By Natalia Borissova
I've been contemplating and cultivating mushrooms as a source of ongoing surprise and unmatched nutritional supremacy starting from November 2011 and calling this passion “Non-Green Gardening” (NGG) – simply because mushrooms don't produce chlorophyll that makes plants green. Sometimes during mycelium propagation mushrooms do go green, but that is related to green-spored molds which usually kill the mycelium by turning the NGG into a GG (Green Garden) in a bad way.
NGG is an ongoing series of living-lab experiments with mushrooms through theoretical and practical research, curiosity and magic. It sees mushrooms as a recycling, transforming, healing and connecting organism. NGG aims to observe and learn from fungal behavior as a catalyst for continuous exploration of the tangible in quest of inventive pathways that cannot be found or fit in existing conceptual frameworks.
Most of the edible mushrooms I've grown so far have lived on dead organic matter or wood and acted as decomposers (Lentinus edodes, Pholiota nameko, Hypsizygus ulmarius, Stropharia rugosoannulata and five different types of Pleurotus species). I first went for the P. species (the oyster mushrooms), as they promised to be low maintenance, experiment-friendly, almost impossible to go wrong with, fast-fruiting, delicious, and colorful (gray, blue, yellow, pink, and white). Within a few months I managed to produce and observe the whole fungal life cycle as it unfolded before me, as well as to extend it by non-sterile propagating methods using the newly grown mushrooms.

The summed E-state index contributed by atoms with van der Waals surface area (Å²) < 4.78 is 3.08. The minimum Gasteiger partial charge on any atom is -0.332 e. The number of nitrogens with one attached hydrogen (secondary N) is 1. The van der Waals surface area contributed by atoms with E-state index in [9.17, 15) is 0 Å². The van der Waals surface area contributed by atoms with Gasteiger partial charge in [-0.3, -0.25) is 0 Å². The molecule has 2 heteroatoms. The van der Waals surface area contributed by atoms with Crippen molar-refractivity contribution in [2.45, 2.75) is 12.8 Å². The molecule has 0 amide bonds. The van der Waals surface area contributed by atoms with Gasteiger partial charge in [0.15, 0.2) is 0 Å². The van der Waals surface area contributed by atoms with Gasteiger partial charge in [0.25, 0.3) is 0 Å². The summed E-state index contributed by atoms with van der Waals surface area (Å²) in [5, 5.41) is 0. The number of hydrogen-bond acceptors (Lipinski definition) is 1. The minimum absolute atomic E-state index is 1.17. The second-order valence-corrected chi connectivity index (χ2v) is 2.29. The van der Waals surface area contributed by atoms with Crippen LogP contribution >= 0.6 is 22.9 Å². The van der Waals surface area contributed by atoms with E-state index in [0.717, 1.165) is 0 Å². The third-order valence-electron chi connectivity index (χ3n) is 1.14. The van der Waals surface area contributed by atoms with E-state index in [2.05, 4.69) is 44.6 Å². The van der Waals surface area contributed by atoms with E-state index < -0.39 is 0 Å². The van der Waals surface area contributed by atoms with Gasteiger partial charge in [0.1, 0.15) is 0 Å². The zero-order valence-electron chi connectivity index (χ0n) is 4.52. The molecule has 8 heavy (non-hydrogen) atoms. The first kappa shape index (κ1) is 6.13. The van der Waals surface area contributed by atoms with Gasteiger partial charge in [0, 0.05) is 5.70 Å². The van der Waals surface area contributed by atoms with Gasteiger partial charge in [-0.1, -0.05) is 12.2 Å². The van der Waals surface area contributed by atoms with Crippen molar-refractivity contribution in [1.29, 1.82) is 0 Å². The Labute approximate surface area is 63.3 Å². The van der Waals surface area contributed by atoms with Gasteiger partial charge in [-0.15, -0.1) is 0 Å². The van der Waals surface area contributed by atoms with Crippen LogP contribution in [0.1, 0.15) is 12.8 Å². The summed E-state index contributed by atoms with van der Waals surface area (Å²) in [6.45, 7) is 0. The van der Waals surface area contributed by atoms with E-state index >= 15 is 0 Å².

During the winter I kept the mushrooms indoors and fed them with all kinds of cellulose-based household waste (see http://www.aa-vv.org/node/138). When the spring came I let them out on my Berlin terrace to thrive on something tastier – logs, straw, woodchips and garden scraps (http://www.aa-vv.org/node/142, http://www.aa-vv.org/node/156, http://www.aa-vv.org/node/155).
The next NGG step/stop was the urban garden at Times'up (TU) – much more urban than any notion I had of a “garden” (a few vertical beds and containers around the harbor building). I took it on happily as an challenging playground for cross-testing, and inter-planting in order to discover what the best cross-connections of mushroom varieties, kitchen veggies, substrate compositions and locations would be for the given environment (http://www.aa-vv.org/node/145).
I went for a whole range of tests combining indoor and outdoor cultivation, spreading the mushroom harvesting season across the whole summer and fall.
From the beginning of May till the end of October the mushrooms grew continuously:
The suspended bed in front of the building was an unsuccessful choice for the Stropharia considering its position in direct sunlight and lack of watering due to its being covered from the rain. V. P. djamor (The pink oyster mushroom) in the same bed did enjoy these conditions (being a tropical fungus) and gave a few crops over summer. The same goes for the Hypsizygus ulmarius (White Elm Mushroom), which was companion-planted with strawberries and did very well in their shadow in the suspended bed.
A bit more about Stropharia rugosoannulata aka King stropharia (my favorite mushroom):